Bush put ideology and religion above all in making this decision, and three years later his terrible policy choice is haunting him. Just last week, Ron Reagan Jr. announced that he would criticize Bush's restrictions on stem cell research at the Democratic convention; more than four thousand scientists (a good number of whom have served both Democratic and Republican administrations) have now signed a statement--first released in February--attacking the Administration's unprecedented politicization of science, and the Union of Concerned Scientists (UCS) recently updated its groundbreaking report on "Restoring Scientific Integrity in Policy Making," which examines the methods that the Bush Administration uses to manipulate and distort "the work done by scientists at federal agencies and on scientific advisory panels."
"The Administration has often manipulated the process through which science enters into its decisions," the scientist's letter warned, "placing people who are professionally unqualified in official posts; disbanding existing advisory committees; censoring and suppressing reports by the government's own scientists; and by simply not seeking independent scientific advice."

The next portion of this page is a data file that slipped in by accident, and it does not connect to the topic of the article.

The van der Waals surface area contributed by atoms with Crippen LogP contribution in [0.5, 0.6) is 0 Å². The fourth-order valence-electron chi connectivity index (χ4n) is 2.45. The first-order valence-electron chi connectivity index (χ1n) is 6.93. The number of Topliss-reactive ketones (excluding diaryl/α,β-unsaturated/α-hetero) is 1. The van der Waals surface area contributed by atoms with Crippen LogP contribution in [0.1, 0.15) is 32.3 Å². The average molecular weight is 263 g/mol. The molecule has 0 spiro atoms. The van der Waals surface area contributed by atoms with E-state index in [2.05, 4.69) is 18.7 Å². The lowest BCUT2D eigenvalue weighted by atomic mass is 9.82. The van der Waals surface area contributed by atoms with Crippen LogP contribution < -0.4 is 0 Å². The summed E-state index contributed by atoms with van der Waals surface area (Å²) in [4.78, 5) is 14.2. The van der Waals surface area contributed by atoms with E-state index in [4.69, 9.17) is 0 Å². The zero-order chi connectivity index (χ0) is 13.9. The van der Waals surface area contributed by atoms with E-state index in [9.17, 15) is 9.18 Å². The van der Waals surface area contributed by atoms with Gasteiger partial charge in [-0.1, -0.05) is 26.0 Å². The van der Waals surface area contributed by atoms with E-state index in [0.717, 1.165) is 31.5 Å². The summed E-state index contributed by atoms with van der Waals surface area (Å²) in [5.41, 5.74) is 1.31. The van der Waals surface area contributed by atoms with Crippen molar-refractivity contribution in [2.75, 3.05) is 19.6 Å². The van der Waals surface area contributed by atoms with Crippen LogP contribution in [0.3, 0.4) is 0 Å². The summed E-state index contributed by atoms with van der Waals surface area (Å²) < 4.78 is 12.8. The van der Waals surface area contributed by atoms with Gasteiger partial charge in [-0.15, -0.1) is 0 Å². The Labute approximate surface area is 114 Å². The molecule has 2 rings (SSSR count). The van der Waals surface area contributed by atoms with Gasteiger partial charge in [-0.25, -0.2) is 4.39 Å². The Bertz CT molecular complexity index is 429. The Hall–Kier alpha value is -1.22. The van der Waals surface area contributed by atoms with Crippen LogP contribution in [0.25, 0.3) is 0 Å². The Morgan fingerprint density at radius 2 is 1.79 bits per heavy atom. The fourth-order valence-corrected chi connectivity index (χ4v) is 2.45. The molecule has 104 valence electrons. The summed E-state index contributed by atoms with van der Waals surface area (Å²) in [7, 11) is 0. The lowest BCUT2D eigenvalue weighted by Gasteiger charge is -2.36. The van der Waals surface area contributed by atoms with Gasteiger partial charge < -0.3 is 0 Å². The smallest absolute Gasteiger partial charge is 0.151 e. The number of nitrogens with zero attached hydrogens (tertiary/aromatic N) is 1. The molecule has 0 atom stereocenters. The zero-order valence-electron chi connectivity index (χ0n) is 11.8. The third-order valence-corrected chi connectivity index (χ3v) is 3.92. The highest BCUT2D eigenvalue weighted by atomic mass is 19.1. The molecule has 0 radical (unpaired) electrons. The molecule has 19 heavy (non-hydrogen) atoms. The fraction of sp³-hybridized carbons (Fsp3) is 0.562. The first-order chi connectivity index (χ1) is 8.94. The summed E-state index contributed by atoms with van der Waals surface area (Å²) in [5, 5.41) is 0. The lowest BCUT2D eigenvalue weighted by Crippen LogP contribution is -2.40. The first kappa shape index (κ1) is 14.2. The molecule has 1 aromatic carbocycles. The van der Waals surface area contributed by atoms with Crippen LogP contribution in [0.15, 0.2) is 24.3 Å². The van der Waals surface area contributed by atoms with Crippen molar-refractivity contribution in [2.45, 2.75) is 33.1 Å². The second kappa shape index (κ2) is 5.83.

The UCS's report rigorously documents the equivalent of Bush's little shop of anti-enlightenment policy horrors, demonstrating how Bush has twisted facts and suppressed research to enact retrograde policies on such issues as climate change, mercury emissions and emergency contraception. An example: When the EPA discovered that Bush's Clear Skies Act would be "less effective" than a "bipartisan Senate clean air proposal" in guarding the air we breathe, the Administration simply suppressed the EPA study.
The UCS also charges that scientists are now getting blackballed for their political views. The report cites instances in which nominees to scientific advisory panels have been questioned about whether they had voted for Bush. HHS Secretary Tommy Thompson's office rejected nineteen of the twenty-six appointments that Dr. Gerald Keusch, who served as director of the NIH's Fogarty International Center until he resigned in frustration, had recommended. Bush's policy has demoralized the scientific community, and prevented our nation's smartest, most experienced scientists from serving on panels devoted to safeguarding public health.